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Improving Shopper Experience: Is Closing Retail Storefronts the Solution?

By OSG Team on November 15, 2021

The Recent Trends of Retail Storefronts

It is the age of giant e-commerce companies, and brick-and-mortar retail storefronts are having a hard time competing with online stores like Amazon. Low prices, a huge plethora of choices and the convenience offered by online shopping seems to be very hard to fight against. The result- some of our favorite stores are cutting down on their physical retail presence and focusing instead on strengthening their online sales. Barnes and Noble, The Gap, JCPenney, Macy’s, Nordstrom, Office Depot, Sears, and even luxury stores like Michael Kors, are feeling the pressure to shut loss-making retail stores.

Do you track customer experience across these 12 stages for your commercial processes today?

What happened to the days when retail cared about “Location! Location! Location!”

Several surveys show that customers still prefer to visit retail stores to interact with products and feel the need for physical contact, especially in the case of high involvement products. What are shopper expectations and why are we running away from understanding that and focusing on fear from competition? Does it make sense to blindly shut stores? Paving a new role for physical stores in the sales process, one that allows them to serve as distribution centers, allowing for networking and social interactions, among others is the logical next step.

According to a recent study:

  • 18% shoppers like to see products in store
  • 51% expect seamless experience across all channels, and
  • 60% are likely to engage with brands that use their personal information to create better customer experience

This means that retailers need to do a far better job of understanding their customers’ journeys across digital and physical channels, and use shopper data collected through feedback mechanisms, social listening, facial and voice analysis etc. to personalize interactions at every step along the way, whatever the channel might be.

Every customer has a unique journey, and as the level of personalization increases, the number of customers moving from awareness to users to loyalists and finally advocates goes up.

Our Data on Retail Storefronts Trends

At a past webinar conducted by OSG, we posed the following questions to our attendees:

  • Do you track customer experience across these 12 stages for your commercial processes today? 75% of attendees said NO
  • Do you know how much your company spends at each stage/each month of the customer experience journey while managing your customers? 65% of attendees said NO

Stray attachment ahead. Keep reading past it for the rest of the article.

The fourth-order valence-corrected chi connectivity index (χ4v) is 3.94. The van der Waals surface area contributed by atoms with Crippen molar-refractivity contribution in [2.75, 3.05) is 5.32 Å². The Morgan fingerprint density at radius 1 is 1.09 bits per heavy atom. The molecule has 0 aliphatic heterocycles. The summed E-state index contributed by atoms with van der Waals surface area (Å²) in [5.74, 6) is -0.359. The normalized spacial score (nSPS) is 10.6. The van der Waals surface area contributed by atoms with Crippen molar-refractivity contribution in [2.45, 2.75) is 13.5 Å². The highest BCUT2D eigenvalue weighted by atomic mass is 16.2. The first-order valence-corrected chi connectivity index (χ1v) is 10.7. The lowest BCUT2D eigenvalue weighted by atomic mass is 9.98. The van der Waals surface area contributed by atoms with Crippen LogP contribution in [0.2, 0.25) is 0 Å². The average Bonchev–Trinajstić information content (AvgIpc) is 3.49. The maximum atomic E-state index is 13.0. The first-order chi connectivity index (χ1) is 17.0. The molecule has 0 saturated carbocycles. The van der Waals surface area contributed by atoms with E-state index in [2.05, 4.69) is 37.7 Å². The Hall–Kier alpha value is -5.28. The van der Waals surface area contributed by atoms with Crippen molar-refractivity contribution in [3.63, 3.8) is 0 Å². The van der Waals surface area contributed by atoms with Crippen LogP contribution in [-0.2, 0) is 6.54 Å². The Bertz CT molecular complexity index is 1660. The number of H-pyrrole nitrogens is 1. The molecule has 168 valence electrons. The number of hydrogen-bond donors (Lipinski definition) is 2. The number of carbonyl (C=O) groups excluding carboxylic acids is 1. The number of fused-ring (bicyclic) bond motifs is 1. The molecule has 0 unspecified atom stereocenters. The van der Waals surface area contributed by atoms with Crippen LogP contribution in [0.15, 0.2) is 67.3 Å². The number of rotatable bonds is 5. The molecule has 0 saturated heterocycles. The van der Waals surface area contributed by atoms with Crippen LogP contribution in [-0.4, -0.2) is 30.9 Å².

This data shows that organizations often focus a big chunk of their budgets and time on only a select set of journey stages and channels, without truly creating personalization for their customers. In order to micro-target, they use market research, and data collected is sliced and diced to understand people’s perceptions of quality, price, and convenience, the overall demographics, and the value and impact of the brand. This helps them identify customers that are most valuable to them, leading to smarter application of marketing dollars. While this is the right way to go, it is not enough!

Why not? Clearly, we have missed the boat when we shut retail storefronts because of profitability but have not optimized to manage shopper expectations in a holistic manner across channels. Imagine a shopper journey, which starts to browse online, but ends in-store to make the final purchase, because physical contact is important for the shopper to make the final choice.

How OSG Can Help Retail Businesses

At OSG, we believe that superior experiences cannot be delivered unless an organization has a 360-degree understanding of its customers and their expectations and we are able to integrate customer expectations across all channels whether digital or physical. Hence, we add an important layer to this approach – Our 3E’s of Engagement.

We use behavioral and cognitive analytics to understand what truly matters to customers. Cognitive analytics look at past purchase behavior and decision making. Behavioral analytics go beyond the “who” and “what”, and bring in an understanding of the “how” and “why” of customer decision making, to accurately predict what customers would want in the future. By clearly understanding shopper expectations, we design and deliver superior customer experiences through micro-targeting that build up a history of trust, leading to higher customer engagement.

We hope this information has been interesting and valuable to you. Please, feel free to share it with colleagues and other people in your network. We welcome discussing this topic further with you and understanding your specific challenges.